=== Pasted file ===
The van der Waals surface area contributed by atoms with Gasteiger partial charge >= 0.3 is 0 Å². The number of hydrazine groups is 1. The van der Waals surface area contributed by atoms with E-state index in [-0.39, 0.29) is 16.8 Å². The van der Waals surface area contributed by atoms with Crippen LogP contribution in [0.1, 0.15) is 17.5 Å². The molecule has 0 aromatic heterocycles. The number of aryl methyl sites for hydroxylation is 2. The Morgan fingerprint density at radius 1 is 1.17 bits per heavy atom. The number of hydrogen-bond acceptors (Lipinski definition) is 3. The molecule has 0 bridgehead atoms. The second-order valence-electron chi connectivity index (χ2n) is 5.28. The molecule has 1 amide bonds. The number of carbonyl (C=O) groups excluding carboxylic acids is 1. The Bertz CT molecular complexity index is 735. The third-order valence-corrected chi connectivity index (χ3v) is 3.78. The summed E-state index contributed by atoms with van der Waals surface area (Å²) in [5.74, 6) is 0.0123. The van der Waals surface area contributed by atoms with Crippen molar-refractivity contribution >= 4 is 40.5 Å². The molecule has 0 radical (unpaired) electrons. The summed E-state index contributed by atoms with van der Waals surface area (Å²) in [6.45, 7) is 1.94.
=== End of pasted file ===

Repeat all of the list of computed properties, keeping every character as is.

The van der Waals surface area contributed by atoms with Gasteiger partial charge >= 0.3 is 0 Å². The number of hydrazine groups is 1. The van der Waals surface area contributed by atoms with E-state index in [-0.39, 0.29) is 16.8 Å². The van der Waals surface area contributed by atoms with Crippen LogP contribution in [0.1, 0.15) is 17.5 Å². The molecule has 0 aromatic heterocycles. The number of aryl methyl sites for hydroxylation is 2. The Morgan fingerprint density at radius 1 is 1.17 bits per heavy atom. The number of hydrogen-bond acceptors (Lipinski definition) is 3. The molecule has 0 bridgehead atoms. The second-order valence-electron chi connectivity index (χ2n) is 5.28. The molecule has 1 amide bonds. The number of carbonyl (C=O) groups excluding carboxylic acids is 1. The Bertz CT molecular complexity index is 735. The third-order valence-corrected chi connectivity index (χ3v) is 3.78. The summed E-state index contributed by atoms with van der Waals surface area (Å²) in [5.74, 6) is 0.0123. The van der Waals surface area contributed by atoms with Crippen molar-refractivity contribution >= 4 is 40.5 Å². The molecule has 0 radical (unpaired) electrons. The summed E-state index contributed by atoms with van der Waals surface area (Å²) in [6.45, 7) is 1.94.